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Defence Primer



Defence Primer: India at 75 7 Pranav Kulkarni, “Fleet Review: When the President Rules the Waves,” Indian Express, February 8, 2016. 8 “Indian Army Steals the Show at Moscow’s Victory Day Parade,” Mail Today, May 9, 2015. 9 See, for example, Julie Aurelio, “Indian Navy Ship in Manila for Goodwill Visit,” Philippine Daily Inquirer, November 2, 2015. 10 Geoffrey Kemp, The East Moves West: India, China, and Asia’s Growing Presence in the Middle East (Washington: Brookings Institution Press, 2010), p. 199. 11 Vijay Sakhuja, “India’s Yemeni Evacuation,” Indian Defence Review, Vol. 30, No. 2, April-June 2015. 12 Amit Agnihotri, “Yeman Crisis: India Gets Evacuation Request from 26 countries,” India Today, April 7, 2015. 13 Sarabjeet Singh Parmar, “Humanitarian Assistance and Disaster Relief (HADR) in India’s National Strategy,” Journal of Defence Studies, Institute for Defence Studies and Analyses, Vol. 6, No. 1, January 2012, pp. 91-101. 14 “Expenditure Budget, Vol. II,” Union Budget 2015-2016, Government of India (http://indiabudget. 15 “PM Chairs Combined Commanders Conference on Board INS Vikramaditya at Sea,” Press Information Bureau, Government of India, December 15, 2015. 16 Laxman K. Behera, “India’s Defence Budget 2015-16,” Issue Brief, Institute of Defence Studies and Analyses, March 2, 2015. 17 Shashank Joshi, “Indian Power Projection: Ambition, Arms and Influence,” Whitehall Paper 85, Royal United Services Institute, December 27, 2015. 18 Anit Mukherjee, “Civil-Military Relations in Crisis,” India in Transition, Center for the Advanced Study of India, University of Pennsylvania, September 24, 2012. 19 Nitin A. Gokhale, “India’s Erratic Defence Diplomacy: In Need of a Booster Dose,” in Harsh V. Pant, ed., Handbook of Indian Defence Policy: Themes, Structures and Doctrines (New Delhi: Routledge India, 2016). 20 Pradip R. Sagar, “PM Gets Diplomat in MoD to Bloster Defence Ties,” New Indian Express, October 11, 2015. 21 Happymon Jacob, “Civilian Supremacy and Defence Reforms,” The Hindu, October 28, 2014. 24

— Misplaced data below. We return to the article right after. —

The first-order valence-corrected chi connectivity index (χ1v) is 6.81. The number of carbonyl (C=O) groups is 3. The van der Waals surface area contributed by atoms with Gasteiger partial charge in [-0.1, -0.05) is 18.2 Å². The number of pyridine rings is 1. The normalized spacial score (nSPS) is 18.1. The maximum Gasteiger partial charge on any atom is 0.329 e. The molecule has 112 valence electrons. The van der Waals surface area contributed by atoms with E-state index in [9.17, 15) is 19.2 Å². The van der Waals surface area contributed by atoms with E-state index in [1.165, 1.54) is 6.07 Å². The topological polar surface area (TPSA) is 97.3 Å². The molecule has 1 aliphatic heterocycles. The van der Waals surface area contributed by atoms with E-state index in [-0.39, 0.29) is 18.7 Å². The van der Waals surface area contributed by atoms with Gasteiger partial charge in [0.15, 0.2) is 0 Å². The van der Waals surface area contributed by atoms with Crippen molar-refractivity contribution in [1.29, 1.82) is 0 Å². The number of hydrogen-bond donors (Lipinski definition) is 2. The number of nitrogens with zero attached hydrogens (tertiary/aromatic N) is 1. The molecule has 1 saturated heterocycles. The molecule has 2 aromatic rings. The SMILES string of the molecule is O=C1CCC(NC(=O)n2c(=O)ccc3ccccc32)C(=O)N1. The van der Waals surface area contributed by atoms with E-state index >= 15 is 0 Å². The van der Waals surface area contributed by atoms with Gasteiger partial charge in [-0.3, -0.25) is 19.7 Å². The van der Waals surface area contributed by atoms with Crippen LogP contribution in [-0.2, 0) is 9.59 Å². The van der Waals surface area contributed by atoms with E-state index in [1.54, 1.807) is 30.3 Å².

Reinvigorating Defence Procurement and Production in India Amit Cowshish A former Financial Advisor (Acquisition) with the Ministry of Defence, Amit Cowshish is presently a Distinguished Fellow with the Institute for Defence Studies and Analyses, New Delhi. More than five decades after becoming an independent nation and despite fighting at least four wars with its hostile neighbours, India was still not militarily well prepared when it was forced into a virtual war by Pakistan in 1999 in Kargil and other areas along the Line of Control (LoC). According to the Kargil Review Committee, the military operations were impacted, among other things, by critical gaps in the inventory of the armed forces. In the wake of the war and during the past fifteen year since then, several steps have been taken by the government to fix the problem besetting defence procurements. These range from creation of an exclusive procurement organization, promulgation of a Defence Procurement Procedure (DPP) and allowing the private sector in defence production to raising of the Foreign Direct Investment (FDI) cap in defence through the automatic route and beyond that with the approval of the Foreign Investment Promotion Board (FIPB). However, the voids persist. The Indian Ministry of Defence (MoD) continues to struggle in procure artillery guns, air defence systems, fighter aircraft, submarines, night vision capabilities, just to mention a few pressing items from the long shopping list. To add to the woes, a large proportion of the requirement continues to be met through imports. In fact, last year India emerged as the largest importer of defence equipment, accounting for 15 per cent of the volume of global arms imports over the previous five year. Defence preparedness is critically dependent on an efficient system of defence procurement and indigenous production capability to sustain modernization of the armed forces. Realising that India faces a challenge on both these counts, the government set up a committee of experts in May 2015 to recommend the contours of a policy framework to facilitate ‘Make in India’ in defence and suggest concomitant changes in the existing procedures. The committee submitted its report in July 2015 which has since been under the consideration of the Ministry of Defence. It is somewhat disconcerting that six months down the line, neither the policy nor the revised procurement procedure is in place. Some decisions were taken by the Defence Acquisition Council (DAC), the apex decisionmaking body in MoD in its meeting of January 11, but these decisions – widely reported in the media – do not add up to a comprehensive policy framework or a composite array of procedures to steer defence procurements 25

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